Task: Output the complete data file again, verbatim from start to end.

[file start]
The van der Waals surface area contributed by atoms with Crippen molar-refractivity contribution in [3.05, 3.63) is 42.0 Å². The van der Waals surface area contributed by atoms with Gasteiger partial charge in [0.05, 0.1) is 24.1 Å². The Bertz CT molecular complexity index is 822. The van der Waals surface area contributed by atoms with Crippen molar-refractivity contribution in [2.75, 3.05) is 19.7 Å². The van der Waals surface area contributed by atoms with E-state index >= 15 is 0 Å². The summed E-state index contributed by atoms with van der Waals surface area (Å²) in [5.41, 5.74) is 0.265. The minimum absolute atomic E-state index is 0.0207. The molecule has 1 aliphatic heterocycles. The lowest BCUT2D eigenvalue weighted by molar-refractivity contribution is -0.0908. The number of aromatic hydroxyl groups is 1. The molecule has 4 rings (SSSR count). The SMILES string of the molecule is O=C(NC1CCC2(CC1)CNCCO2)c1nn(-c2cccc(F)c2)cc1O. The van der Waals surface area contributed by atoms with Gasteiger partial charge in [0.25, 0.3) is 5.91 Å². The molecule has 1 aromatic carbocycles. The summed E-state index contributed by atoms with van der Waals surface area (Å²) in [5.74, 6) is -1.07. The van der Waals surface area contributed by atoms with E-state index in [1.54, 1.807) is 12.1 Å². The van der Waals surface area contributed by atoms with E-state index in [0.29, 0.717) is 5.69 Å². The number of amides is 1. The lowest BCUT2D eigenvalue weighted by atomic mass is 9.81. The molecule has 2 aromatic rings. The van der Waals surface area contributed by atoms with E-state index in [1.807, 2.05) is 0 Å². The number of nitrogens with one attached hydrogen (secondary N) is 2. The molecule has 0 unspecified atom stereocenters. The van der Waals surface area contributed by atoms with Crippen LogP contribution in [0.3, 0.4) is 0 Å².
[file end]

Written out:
The van der Waals surface area contributed by atoms with Crippen molar-refractivity contribution in [3.05, 3.63) is 42.0 Å². The van der Waals surface area contributed by atoms with Gasteiger partial charge in [0.05, 0.1) is 24.1 Å². The Bertz CT molecular complexity index is 822. The van der Waals surface area contributed by atoms with Crippen molar-refractivity contribution in [2.75, 3.05) is 19.7 Å². The van der Waals surface area contributed by atoms with E-state index >= 15 is 0 Å². The summed E-state index contributed by atoms with van der Waals surface area (Å²) in [5.41, 5.74) is 0.265. The minimum absolute atomic E-state index is 0.0207. The molecule has 1 aliphatic heterocycles. The lowest BCUT2D eigenvalue weighted by molar-refractivity contribution is -0.0908. The number of aromatic hydroxyl groups is 1. The molecule has 4 rings (SSSR count). The SMILES string of the molecule is O=C(NC1CCC2(CC1)CNCCO2)c1nn(-c2cccc(F)c2)cc1O. The van der Waals surface area contributed by atoms with Gasteiger partial charge in [0.25, 0.3) is 5.91 Å². The molecule has 1 aromatic carbocycles. The summed E-state index contributed by atoms with van der Waals surface area (Å²) in [5.74, 6) is -1.07. The van der Waals surface area contributed by atoms with E-state index in [1.54, 1.807) is 12.1 Å². The van der Waals surface area contributed by atoms with E-state index in [0.29, 0.717) is 5.69 Å². The number of amides is 1. The lowest BCUT2D eigenvalue weighted by atomic mass is 9.81. The molecule has 2 aromatic rings. The van der Waals surface area contributed by atoms with E-state index in [1.807, 2.05) is 0 Å². The number of nitrogens with one attached hydrogen (secondary N) is 2. The molecule has 0 unspecified atom stereocenters. The van der Waals surface area contributed by atoms with Crippen LogP contribution in [0.3, 0.4) is 0 Å².